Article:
Undocumented Woman Faces 24 Felony Counts For Collecting A Paycheck

Serving 13-Year Sentence For Satire, Iranian Cartoonist Is Charged For Shaking Hands With Lawyer

Professor Gets Suspended For Going To Black Lives Matter Protest

Professor Gets Suspended For Going To Black Lives Matter ProtestA fearless teacher is being punished for defending the lives of others.

Couple accused of abusing man's elderly mother

A husband and wife in Florida were arrested earlier this week, accused of abusing the man's mother.
According to the Osceola County Sheriff's Office, the investigation began in September after deputies got a report of an 81-year-old woman who was recovering at a rehabilitation center in Kissimmee.
The woman had told the deputies that she had fallen in her room and asked her son, Raymond Southerland, for help multiple times. She said she lost consciousness and woke up in a pool of blood. Investigators say after some time, Southerland called for medical assistance. Deputies say he originally didn't admit to harming her, but said medication he takes causes him to black out.
According to doctors, the victim's injuries weren't consistent with a fall, but rather abuse. Detectives say after interviewing both Raymond and his wife, Debbie Southerland, they determined that the victim had been abused and felony warrants were issued. On Monday, both Raymond and Debbie Southerland were arrested and booked into the Osceola County Jail.

No bell on bicycle led to multitude of charges for man

A man riding a bicycle on a sidewalk in Edmonton, Canada, on Tuesday was stopped by police because he didn’t have a bell on his bike.
After stopping the 25-year-old man, police said he gave them a fake name. He was then arrested for obstruction.
As he was being arrested, a knife fell out of his pants. Officers searched him and his backpack and found a sawed-off shotgun, drugs and trafficking paraphernalia.
The man is now facing 18 charges for weapons, trafficking, obstruction and breaching conditions. He was also given a ticket for riding a bicycle without a bell.

Man Breaks Into Ranch House, Feeds Pets, Makes Dinner, Writes In Diary

What would you think if you came home to find a burglar still hanging out in your house, kicking back watching TV like he owns the place?
The ranch house residents who found Christopher Hiscock sitting on their couch sipping coffee probably thought the worst too, but then they discovered Christopher was no ordinary burglar, because he was born to be a rancher.
He had fed the cat, given the horses some hay, and basked in the glory of a sleepover on the ranch, which he described in this entry he added to the resident's diary:
"Today was my first full day at the ranch. I fed the cats and horses. So much I can do here I have to remind myself to just relax and take my time. I don't feel alone here, I guess with 2 cats and 3 horses it's kinda hard to be alone. Last night I had a fire in the house. It was so (peaceful). I slept like a little baby. I saw a picture in the basement on the wall of a man holding and weighing fish on a boat. Looking at him I think we look a lot alike, but I think I'm more handsome."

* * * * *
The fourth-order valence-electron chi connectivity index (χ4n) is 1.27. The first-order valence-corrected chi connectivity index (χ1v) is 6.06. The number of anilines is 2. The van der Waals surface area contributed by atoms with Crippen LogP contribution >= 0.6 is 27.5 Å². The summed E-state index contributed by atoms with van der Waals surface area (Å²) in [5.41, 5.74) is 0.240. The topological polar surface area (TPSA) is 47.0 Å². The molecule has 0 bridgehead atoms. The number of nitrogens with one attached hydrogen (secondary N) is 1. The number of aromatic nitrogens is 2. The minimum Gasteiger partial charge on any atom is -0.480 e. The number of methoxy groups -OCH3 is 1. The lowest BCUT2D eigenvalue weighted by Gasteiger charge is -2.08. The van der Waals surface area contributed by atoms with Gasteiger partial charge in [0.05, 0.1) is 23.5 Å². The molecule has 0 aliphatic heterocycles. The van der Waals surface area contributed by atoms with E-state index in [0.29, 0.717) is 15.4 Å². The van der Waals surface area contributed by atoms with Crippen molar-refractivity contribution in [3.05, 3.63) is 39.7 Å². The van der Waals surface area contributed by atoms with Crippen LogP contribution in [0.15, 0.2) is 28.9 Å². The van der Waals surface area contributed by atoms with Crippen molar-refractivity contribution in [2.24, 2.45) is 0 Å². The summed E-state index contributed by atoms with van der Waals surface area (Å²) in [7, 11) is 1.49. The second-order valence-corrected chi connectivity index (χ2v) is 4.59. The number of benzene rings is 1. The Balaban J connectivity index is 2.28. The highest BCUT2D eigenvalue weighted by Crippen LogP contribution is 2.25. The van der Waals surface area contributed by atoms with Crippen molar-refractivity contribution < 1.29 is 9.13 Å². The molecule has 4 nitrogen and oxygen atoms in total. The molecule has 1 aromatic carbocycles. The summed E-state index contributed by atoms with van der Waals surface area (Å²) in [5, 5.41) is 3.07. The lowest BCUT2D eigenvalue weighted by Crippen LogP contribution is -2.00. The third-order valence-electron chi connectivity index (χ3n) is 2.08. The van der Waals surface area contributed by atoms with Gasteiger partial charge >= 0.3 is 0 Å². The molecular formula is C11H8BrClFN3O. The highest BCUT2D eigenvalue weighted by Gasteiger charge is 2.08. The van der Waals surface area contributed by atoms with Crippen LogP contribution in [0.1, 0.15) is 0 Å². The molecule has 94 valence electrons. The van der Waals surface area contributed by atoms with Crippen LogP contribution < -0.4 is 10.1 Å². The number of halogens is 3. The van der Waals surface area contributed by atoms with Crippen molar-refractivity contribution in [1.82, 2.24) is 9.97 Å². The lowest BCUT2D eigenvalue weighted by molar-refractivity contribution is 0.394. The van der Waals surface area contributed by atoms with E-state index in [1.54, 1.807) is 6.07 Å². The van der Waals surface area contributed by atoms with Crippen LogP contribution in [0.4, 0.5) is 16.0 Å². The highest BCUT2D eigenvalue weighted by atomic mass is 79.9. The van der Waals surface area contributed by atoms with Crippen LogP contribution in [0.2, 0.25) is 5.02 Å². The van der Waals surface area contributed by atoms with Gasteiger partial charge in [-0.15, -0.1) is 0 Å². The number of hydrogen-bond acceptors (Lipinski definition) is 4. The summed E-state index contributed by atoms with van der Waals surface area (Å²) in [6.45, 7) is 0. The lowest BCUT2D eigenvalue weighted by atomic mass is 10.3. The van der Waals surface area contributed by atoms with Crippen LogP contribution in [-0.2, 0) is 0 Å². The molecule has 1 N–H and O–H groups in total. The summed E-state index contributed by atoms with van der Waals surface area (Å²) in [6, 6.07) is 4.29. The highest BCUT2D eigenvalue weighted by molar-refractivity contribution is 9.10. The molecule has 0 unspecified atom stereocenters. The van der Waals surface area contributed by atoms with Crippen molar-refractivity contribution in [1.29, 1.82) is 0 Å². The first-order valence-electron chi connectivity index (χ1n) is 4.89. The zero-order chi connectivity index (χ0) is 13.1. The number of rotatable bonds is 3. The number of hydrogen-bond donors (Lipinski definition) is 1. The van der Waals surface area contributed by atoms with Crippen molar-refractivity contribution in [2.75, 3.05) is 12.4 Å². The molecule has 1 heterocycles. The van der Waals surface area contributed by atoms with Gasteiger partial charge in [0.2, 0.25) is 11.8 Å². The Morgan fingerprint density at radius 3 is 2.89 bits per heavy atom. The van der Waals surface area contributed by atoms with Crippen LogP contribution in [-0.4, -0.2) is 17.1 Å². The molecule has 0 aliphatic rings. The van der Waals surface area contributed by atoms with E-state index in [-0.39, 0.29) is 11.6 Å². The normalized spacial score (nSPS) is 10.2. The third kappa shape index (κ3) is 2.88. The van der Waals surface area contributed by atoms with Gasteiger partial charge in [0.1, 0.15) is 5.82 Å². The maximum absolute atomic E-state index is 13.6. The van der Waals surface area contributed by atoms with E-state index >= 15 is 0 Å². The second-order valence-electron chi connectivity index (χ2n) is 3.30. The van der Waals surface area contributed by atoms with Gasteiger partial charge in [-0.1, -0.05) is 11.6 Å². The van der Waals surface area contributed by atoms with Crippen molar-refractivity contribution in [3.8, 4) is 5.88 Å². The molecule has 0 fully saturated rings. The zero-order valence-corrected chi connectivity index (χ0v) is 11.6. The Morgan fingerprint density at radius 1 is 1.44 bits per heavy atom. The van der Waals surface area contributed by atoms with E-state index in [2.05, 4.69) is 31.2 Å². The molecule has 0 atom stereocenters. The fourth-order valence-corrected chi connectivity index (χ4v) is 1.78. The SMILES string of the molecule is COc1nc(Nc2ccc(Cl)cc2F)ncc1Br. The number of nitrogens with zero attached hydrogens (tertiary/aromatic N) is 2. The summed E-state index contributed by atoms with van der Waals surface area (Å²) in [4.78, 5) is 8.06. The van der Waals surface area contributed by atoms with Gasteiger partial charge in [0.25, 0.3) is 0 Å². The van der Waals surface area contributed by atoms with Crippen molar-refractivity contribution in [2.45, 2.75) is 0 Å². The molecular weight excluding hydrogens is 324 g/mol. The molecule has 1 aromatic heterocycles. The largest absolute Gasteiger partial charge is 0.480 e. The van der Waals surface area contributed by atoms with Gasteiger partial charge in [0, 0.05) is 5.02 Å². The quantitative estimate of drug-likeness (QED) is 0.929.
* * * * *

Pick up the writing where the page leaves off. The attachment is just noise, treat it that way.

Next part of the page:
Christopher was placed on a one-year probation for his crime, which he strangely feels is a small price to pay for a glorious day spent living that ranch life. Maybe he needs to get a cat?

Our ancestors probably didn’t get 8 hours a night, either

Our ancestors probably didn’t get 8 hours a night, either
They stay up late into the evening, average less than 6 1/2 hours of sleep and rarely nap. College students during final exams? Working moms? Hard-charging executives? Think again, says a UCLA-led team of researchers who studied sleeping patterns among traditional...

Cultured Neanderthals

Neanderthals were not 'grunting, ignorant cavemen' and they kept our early ancestors out of Europe

Strong El Niño sets the stage for 2015-2016 winter weather

Strong El Niño sets the stage for 2015-2016 winter weather
Forecasters at NOAA’s Climate Prediction Center issued the U.S. Winter Outlook today favoring cooler and wetter weather in Southern Tier states with above-average temperatures most likely in the West and across the Northern Tier. This year’s El Niño, among the...

NASA releases dramatic video of solar winds and a massive coronal hole larger than 50 Earths

Coronal hole on sun's surface - NASA
WATCH: NASA releases dramatic video of solar winds and a massive coronal hole larger than 50 Earths

Artificial whisker reveals source of harbor seal’s uncanny prey-sensing ability

Harbor seals have an amazingly fine-tuned sense for detecting prey, as marine biologists have noted for years. Even when blindfolded, trained seals are able to chase the precise path of an object that swam by 30 seconds earlier. Scientists have suspected that the...

Snake Pit Video

New video shows a camera falling into a noisy pit of rattlesnakes illustrates how many snakes gather at this time of year.

Caffeinated Bees

Bees seek out caffeinated nectar – and experience both the good and the bad that comes from a caffeine buzz.

Inquiry into why Russia shopping mall bear was shot dead by police

Police in Russia's far east have shot dead a wild bear that wandered around a closed shopping mall. The bear entered the mall in Khabarovsk, near the Chinese border, on Tuesday night and barged out of a door.
Police then shot it dead in the playground of a school before a veterinary worker arrived. Government investigators said that they have now opened an inquiry, after "numerous requests" to do so, into why the animal was killed.
Security camera footage showed the bear running through empty corridors before pushing two doors open to escape. It was then shot dead by a camouflaged officer after running away from the mall.

"The police did what was simplest," Natalia Kovalenko, an animal rights activist said. "First they made it crazy by smoking it out of the mall. Then, when the animal came out and was defending itself out of fear, they shot it."

Animal Pictures